i agree, there is no steel cage to protect a biker, but that's part of the thrill

NOT something i'd want to do [at my advanced age], though youngsters do learn quickly... after a few falls... it's not a toy

Susan said...

You forgot something else they should need: the written permission of everyone who loves them, and they should have TWO from their mother, signed on different days!

No really, I'm from a biking family and we haven't lost one yet--did lose one in a car however. I watch my daughter drive off and could wet my pants I'm so scared, but I'm learning to let go. So I'll keep your son's safety (and your poor nerves) in my prayers!

TCL said...

In the US there is a written exam before one can get a provisional learner's permit to get on the bike to learn to ride. I learned to ride on my own in the back streets and in the desert. I learned to go fast before I learned to go slow. The course for the exam wasn't hard but wasn't easy either. I further took another 2 day safety course to learn more about safe operation and to lower my insurance rate.

There are a lot of things one can do. But most of all just to use common sense, don't ride beyond one's ability or what the situation allows. Of course there are the a-hole drivers on the road.

Then of course, bikes are for fun and cars for practical purposes. I prefer to be on foot or in public transit in the city and take the bike out to the country for fun. But then there are places like New York or Taipei where a little scooter is much more convenient for parking and for transport than a car.

Brian Miller said...

scary, yet i can believe it. thinking about hte ones that zip up behind and around you on the roads. have seen too many heads bounce off the pavement...

Candie Bracci said...

Hello again,i tagged you to say 6 unimportant things about you.i think you've done it already,you might have 6 more or it doesn't matter,lol.See ya!

Colette Amelia said...

I think your recomendations are right on the money! And added to this inexperience are the young male minds that love speed, adrenaline, speed, risk, speed, risk all packed into a I am invisinsible mindset.

Mommas! don't your boys grow up to be motorcyclists!

Jay said...

It used to be like that here, but now there is a written test, and a fairly long, on-road practical test with an instructor following you in radio contact before you get your licence. Even to drive on the road at all with a provisional licence, you need to undertake an CBT test, which stands for Compulsory Basic Training.

Personally, I think that ALL drivers, whether they plan to ride bikes or not, should be made to do the CBT. It would make the road so much safer for bikers. I'd had my car licence for at least twenty years when I took my bike test, and I can tell you, I was much more bike-aware afterwards.

Son. No. 1 rides a bike. I'm much more nervous about him riding on the road, that I was about me. LOL!

Terence McDanger said...

Totally with you on the fear of motorbikes thing. Dangerous fuckers and no mistake.

I like speed, but on four wheels and in a steel cage thank'ee very much.

Leah said...

I must take this opportunity to remind you of what you just reminded me of: chains are useful in just this sort of situation.

Kath Lockett said...

I just hope that by the time Sapphire wants to do it, they come with invisible air bags.

e said...

Wishing the best for him...Having lost a cousin in a motorbike accident, I always cringe when I see one on the road, but perhaps he will show good judgment and get practice.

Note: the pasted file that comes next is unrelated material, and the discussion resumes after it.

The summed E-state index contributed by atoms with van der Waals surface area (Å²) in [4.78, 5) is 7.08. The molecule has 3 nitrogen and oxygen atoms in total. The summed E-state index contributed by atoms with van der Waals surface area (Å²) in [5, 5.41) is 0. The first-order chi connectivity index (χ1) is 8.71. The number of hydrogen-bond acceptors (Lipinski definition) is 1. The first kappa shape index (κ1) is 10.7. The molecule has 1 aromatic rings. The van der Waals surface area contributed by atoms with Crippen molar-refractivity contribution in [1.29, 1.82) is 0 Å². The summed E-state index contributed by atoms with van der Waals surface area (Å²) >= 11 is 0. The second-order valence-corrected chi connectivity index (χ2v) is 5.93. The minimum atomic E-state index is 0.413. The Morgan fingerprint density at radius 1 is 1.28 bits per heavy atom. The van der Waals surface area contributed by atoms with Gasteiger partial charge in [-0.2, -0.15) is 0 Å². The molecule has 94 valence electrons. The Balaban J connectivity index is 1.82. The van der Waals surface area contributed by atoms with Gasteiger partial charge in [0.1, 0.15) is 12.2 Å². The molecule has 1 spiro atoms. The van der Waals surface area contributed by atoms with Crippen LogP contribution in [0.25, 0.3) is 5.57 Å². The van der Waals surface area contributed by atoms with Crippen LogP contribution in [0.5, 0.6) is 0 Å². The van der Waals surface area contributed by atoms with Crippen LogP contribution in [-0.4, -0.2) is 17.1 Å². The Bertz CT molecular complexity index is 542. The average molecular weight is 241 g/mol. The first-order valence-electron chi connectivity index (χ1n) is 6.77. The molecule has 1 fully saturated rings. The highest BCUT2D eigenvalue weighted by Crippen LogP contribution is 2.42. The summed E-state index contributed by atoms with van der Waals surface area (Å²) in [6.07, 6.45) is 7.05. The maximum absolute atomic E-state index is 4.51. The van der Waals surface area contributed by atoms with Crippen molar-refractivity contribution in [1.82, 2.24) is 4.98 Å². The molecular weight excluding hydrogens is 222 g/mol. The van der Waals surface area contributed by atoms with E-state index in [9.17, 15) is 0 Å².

Baino said...

River you old biker you! My brother wasn't adverse to falling off his Kawasaki either . . many a 'don't tell mum' rescue bid was launched.

They scare the hell out of me Nick but he's had a trail bike for a while. He can handle the machine, can he handle the traffic?

Sarah that's a worry living in the country isn't it. Someting people in the burbs don't have to contend with. They do a bit more damage than an urban rabbit!

Miles . .well we all know they drive like loons, not surprising given the driving test!

GM not a bad idea although I think he's very aware of the damage that can be done by cars! Fortunately, owning a bike is a long way off and I can't see the Fringelet messing up her hair with a helmut in the near future!

Poor MrSupole! No brakes. I tried riding one once but was pretty scared by the power of the thing. I thought I'd been through all the nervousness when they learned to drive!

Candie let's hope its a phase. I think Adam really just wants to do weekend road trips but he has no fear! Respect, but no fear.

Fortunately Wuffa, he's pretty respectful of the machine. He's a very good driver. It's not him I'm worried about, more the other twits on the road.

Thanks Suze, yep we've had a car fatality too so . . makes you wonder really. I just wonder why he wants to put himself in harm's way but he loves his bikes.

TCL that sounds more like it. If he passes, I'll definitely get him into some sort of defensive riding class. Although I did that with Clare when she got her driver's license. And yes, he wants his bike for fun bless him.

Brian, many of them get a bad wrap for flauting the road rules. I hope he's sensible enough not to take risks.

Collette if only it was that easy. I had nothing to do with the trail bike purchase and even less to do with a potential road bike! He's a big boy now and makes his own decisions. I should never have bought him that little red plastic pony on wheels!

Jay when he goes for his 'full' license, he'll have to do it that way but in the interim, he's free to pootle. Mind you he's free to pootle on an L plate as well!
My brother has always had a motor bike so we're pretty in tune with that blind spot!

Terrence . . .you a speed freak? Who'da thunk?

Fair enough Ms Leah. I stand repremanded. Hard to catch him, he can run faster than me!

Hah! Can't wait to see your face when the first boyfriend comes to pick her up with a spare helmut in hand!

e, I think we all know someone who's come to a sticky end on a motorbike. Very disturbing but there is no stopping him. He's stubborn like his mother!

Megan said...

So many of the accidents here involve motorcycles. But I do envy them sometimes, when I'm stuck in traffic and they go zipping and weaving through!